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After van Eyck 

click to enlarge Devorah Sperber; 5,024 thread spools; 2006
  • Devorah Sperber; 5,024 thread spools; 2006

Eighteen thousand pen caps. 20,000 thread spools. 10,000 Swarovski crystals. 27,000 pipe cleaners. The items that Devorah Sperber has used to fashion her large-scale installations range from dazzling to quirky, but all plays with viewers’ prejudices toward objects not typically associated with art. “I pick materials that have some dignity—a thread spool is a stunningly beautiful object,” Sperber says. “I’m using very lowly craft materials and yet I’m keeping them on the side of ‘high art.’” We may see it as just a material to sew clothing with, but to Sperber, a thread spool is a building block to mosaic-like re-creations of Monet’s water lilies, the holodeck from “Star Trek,” or the iconic photograph of Marilyn Monroe in a billowing white dress, straddling the updraft from a subway grate.

Sperber, a Woodstock resident, began fashioning thread spool works in 1999 after she saw the Mona Lisa in the Louvre. Surprised at how small it is—21 by 30 inches—Sperber set out to “bring back the lost experiential component” of scale and re-created versions of The Last Supper and the Mona Lisa to scale. (Sperber has created a series of pieces based on the Mona Lisa in varying sizes.) “My focus has always been on how mechanical reproductions alter images as they exist in the mind’s eye, because my interest has been in how the human eyes and brain function and how they make up the sense of reality.”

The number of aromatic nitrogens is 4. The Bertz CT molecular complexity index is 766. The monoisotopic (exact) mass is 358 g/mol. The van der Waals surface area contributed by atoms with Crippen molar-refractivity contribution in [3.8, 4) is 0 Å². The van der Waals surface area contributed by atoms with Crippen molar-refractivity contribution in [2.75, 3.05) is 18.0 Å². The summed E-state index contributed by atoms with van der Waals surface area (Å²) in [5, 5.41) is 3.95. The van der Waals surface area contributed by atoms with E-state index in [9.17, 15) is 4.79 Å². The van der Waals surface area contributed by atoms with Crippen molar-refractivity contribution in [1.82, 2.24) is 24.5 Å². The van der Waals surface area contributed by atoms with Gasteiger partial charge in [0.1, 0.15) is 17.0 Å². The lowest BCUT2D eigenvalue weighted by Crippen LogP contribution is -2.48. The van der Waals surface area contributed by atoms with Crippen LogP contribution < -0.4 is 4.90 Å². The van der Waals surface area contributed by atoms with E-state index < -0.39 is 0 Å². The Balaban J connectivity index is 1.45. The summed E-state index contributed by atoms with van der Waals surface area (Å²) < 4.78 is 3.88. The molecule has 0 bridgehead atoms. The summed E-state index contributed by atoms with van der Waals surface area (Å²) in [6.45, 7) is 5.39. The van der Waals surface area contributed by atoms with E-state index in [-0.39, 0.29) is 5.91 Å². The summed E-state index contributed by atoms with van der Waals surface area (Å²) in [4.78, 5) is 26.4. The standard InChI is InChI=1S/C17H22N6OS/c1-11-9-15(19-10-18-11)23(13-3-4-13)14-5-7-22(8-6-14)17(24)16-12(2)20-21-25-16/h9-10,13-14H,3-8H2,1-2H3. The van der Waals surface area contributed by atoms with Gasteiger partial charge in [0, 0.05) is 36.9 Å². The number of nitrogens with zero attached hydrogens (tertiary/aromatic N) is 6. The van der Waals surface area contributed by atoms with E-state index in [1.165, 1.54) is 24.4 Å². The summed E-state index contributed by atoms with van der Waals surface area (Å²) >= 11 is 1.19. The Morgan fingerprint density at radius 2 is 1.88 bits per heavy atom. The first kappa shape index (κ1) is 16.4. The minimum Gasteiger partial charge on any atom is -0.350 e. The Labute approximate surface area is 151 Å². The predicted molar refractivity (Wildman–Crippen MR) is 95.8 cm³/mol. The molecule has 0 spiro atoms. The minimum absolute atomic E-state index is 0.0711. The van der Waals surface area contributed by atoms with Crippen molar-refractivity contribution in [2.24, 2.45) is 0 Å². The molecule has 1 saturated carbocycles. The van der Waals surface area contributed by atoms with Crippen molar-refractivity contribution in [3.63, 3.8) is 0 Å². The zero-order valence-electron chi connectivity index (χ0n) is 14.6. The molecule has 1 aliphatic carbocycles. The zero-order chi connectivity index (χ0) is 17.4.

In recreating Leonardo da Vinci’s painting of Jesus’s last meal with hundreds of hanging columns stacked with 20,736 thread spools, the resulting work is an astounding 29 feet wide, the same size as da Vinci’s original.

When viewed through an optical device placed in front of the installation, abstract modular units of color are transformed into an identifiable painting. The viewer is suddenly able to make out the pearl earring and blue hat on the young woman in a take on Vermeer; Mona Lisa imparts her mysterious, playful smile. “There’s something about the element of surprise that’s involved in each one of my works,” Sperber says.

Sperber created her tribute to Jan van Eyck’s Portrait of a Man (Self-Portrait?) (1433) after stumbling upon a scientific study revealing that hundreds of artists throughout history had subconsciously depicted figures in portraits on a symmetrical axis. The brain’s inclination to symmetry—a phenomenon known as eye centeredness—is perfectly exemplified in van Eyck’s painting. But Sperber admits that there was also a simpler reason as well for why she finally chose the piece. “That stunning red turban,” she says. “It’s just such a beautiful color.”

Sperber’s work is currently on display at Kidspace at MASS MoCA
 in North Adams, Massachusetts, until September 1. “Flash Back,” an exhibition of selected material-based works by Sperber, will be on display at the Kleinert/James Art Center in Woodstock, August 2 through September 7.;; Portfolio:

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